Dumbbell Exercises and Workout

Fitness Model Britt 2007 performing dumbbell curlFor many people lifting a pair of dumbbells forms their first weight lifting experience. Dumbbells are very simple and yet extremely effective. You can perform just about any weight lifting exercise with a dumbbell, or a pair of dumbbells and they have one major advantage over any other type of resistance equipment – they can be stored in a small space, such as under your bed or behind the sofa, making them a great way to do strength training at home.

Tip: Always start out with a pair of adjustable dumbbells. It is important that you can complete the required number of reps / sets for each exercise without either breaking form nor making too easy. Adjustable dumbbells are like having a full weights room.

Advantages of Dumbbells

Dumbbells actually have a big advantage over using barbells or resistance machines. Most people do not have equal strength on each side of the body, generally the right arm is stronger in right handed people, as this is more often used for work, carrying etc. By using dumbbells you can exercise both sides of your body equally to help balance your strength, and ideally, to create a symmetrical body.

Dumbbells also form a vital role in strength training for wheelchair athletes. In August in the run up to the Paralympic Games we took a brief look at how David Weir trains for competitions. Many of hist strength exercises are done with dumbbells.

We have mentioned dumbbells in various articles on MotleyHealth, such as on Weight Lifting Workout for Over 50 Year Olds (used in 3 exercises) and in the Beginners Guide to Weight Lifting Exercises (used in 5 exercises), but until now we have never provided a specific dumbbell workout.

Simple Dumbbell Workout

As with any form of weight training you will get best results from exercising a few times a week, but do not workout (with the same weight training routine) 2 days in a row. Weight training must also be progressive – you must lift more over time to develop your muscles. For this reason, no actual weights are given. Instead you need to determine what weight you use based on your current strength.

Basically, you need to be able to perform all the reps / sets without struggling too much, but it must not be easy either. It is important to keep a note / training log so that you know how much weight you should be working with for each exercise. For each exercise we have embedded a Youtube video that best demonstrates the movement.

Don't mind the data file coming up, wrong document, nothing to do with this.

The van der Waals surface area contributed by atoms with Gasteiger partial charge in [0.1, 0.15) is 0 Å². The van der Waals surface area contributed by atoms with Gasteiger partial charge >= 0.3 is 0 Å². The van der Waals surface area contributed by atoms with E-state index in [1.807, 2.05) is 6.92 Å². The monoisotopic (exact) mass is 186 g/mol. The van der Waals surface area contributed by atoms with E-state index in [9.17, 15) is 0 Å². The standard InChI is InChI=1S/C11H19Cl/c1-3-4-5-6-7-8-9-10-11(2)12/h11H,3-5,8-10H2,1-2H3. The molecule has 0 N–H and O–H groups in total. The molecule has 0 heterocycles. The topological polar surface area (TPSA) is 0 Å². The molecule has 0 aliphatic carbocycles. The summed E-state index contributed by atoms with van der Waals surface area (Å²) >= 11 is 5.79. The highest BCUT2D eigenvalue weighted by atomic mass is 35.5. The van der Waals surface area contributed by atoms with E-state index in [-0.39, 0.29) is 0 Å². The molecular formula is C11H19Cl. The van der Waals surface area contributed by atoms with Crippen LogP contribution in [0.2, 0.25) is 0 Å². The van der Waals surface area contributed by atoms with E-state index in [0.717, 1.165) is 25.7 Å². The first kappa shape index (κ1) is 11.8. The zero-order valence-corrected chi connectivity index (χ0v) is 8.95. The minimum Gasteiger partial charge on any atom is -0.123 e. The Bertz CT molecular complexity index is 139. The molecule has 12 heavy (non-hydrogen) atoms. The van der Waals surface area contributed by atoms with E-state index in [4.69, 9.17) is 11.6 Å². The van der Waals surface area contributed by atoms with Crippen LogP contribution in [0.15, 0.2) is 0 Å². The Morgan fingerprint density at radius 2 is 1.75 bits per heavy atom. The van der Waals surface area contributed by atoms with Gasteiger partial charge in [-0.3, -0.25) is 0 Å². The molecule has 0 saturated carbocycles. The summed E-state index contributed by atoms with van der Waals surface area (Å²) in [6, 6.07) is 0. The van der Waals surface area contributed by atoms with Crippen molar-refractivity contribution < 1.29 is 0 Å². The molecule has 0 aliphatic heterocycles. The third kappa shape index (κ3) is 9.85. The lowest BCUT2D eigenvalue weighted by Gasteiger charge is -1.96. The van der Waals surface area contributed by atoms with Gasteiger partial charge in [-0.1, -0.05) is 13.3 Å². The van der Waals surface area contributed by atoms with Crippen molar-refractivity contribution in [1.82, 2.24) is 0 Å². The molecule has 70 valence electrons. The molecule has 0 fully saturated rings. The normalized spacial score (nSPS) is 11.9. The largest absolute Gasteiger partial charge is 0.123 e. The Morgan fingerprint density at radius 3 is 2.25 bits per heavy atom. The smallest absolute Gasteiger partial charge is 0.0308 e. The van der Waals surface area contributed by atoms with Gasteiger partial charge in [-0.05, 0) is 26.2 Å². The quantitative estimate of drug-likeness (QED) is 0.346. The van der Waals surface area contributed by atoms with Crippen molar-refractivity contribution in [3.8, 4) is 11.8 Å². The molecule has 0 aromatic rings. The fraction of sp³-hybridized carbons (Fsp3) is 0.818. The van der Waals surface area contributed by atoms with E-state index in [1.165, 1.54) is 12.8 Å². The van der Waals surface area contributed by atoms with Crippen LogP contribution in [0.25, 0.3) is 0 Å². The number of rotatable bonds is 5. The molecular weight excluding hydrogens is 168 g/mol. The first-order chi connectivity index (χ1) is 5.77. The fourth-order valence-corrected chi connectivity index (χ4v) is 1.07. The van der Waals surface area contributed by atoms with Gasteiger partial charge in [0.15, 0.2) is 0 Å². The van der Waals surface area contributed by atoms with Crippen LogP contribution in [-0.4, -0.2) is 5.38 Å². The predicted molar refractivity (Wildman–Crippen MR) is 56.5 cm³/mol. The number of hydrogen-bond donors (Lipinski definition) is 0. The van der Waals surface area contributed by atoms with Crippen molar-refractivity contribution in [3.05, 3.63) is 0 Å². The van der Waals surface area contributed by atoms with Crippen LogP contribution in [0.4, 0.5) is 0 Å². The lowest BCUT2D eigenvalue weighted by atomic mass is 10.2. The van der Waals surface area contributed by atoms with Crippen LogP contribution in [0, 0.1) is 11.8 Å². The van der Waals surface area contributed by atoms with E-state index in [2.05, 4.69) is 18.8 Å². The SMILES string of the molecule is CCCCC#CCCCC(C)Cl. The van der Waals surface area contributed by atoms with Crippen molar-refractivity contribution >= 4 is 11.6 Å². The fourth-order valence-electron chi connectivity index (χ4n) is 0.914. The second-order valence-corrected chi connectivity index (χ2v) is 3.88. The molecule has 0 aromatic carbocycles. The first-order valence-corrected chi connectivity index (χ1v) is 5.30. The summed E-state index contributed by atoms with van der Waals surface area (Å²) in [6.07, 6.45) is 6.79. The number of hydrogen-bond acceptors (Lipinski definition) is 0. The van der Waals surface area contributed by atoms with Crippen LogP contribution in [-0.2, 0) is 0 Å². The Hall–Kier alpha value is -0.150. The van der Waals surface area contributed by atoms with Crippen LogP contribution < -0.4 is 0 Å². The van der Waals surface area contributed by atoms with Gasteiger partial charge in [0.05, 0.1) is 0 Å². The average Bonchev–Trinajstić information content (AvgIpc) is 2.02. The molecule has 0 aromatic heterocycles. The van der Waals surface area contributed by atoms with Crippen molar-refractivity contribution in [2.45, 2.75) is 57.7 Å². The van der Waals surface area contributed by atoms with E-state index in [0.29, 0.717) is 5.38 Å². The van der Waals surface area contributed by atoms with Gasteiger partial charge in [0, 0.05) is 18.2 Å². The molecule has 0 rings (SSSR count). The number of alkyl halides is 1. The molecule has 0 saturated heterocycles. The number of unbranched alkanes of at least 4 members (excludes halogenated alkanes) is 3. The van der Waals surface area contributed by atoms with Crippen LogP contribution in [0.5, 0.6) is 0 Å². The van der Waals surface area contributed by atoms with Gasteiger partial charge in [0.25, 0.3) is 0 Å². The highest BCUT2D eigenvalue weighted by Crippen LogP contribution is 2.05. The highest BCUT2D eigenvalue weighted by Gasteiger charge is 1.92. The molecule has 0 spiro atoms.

Explanation of Terms

Reps = repetitions, or repeats and sets refer to one group of reps. So 3 sets of 12 reps means you perform 12 lifts without stopping, then take a short rest (usually 1-3 minutes, depending on how much weight you are lifting) and then repeat the set of 12 reps two more times. So in total you do 36 repeats of the same exercise divided into 3 sets.

Weight trainers generally start with 3 sets of 8-12 reps. Some progressive weight training plans use other combinations, such as 5 sets of 5 reps. As a general rule though, more reps leads to larger muscles. Lower rep ranges (assumed that you are using heavier weights, so working just as hard) leads to more athletic strength. This explains why Olympic weightlifters do not look as big and muscular as bodybuilders.

Ultimately, for the beginner the most important rule is to keep progressing – progressive overload – i.e. lift a heavier weight and / or perform more reps for any given exercise over time. This leads to one of the big advantages of purchasing adjustable dumbbells – you can easily increase the weight of the dumbbells to allow yourself to progressively overload the muscles.

Before you start the weight lifting it is advisable to warm-up with some light cardio such as jogging or skipping to get the blood flowing to your muscles. As a general rule, once you start to sweat, you are ready. Around 5 minutes is generally enough, feel free to do more.

This workout is without a weight bench. A chair can be used for the shoulder presses and concentration curls, although it is possible to do them standing.

1. Dumbbell Squat

Yes, you can squat with dumbbells! There are three main ways to squat with dumbbells. The first, the Goblet Squat is ideal for complete beginners as you only use one dumbbell. The second uses 2 dumbbells held in the “rack” position, and the third uses 2 dumbbells held by your side – these allow you to lift a heavier weight.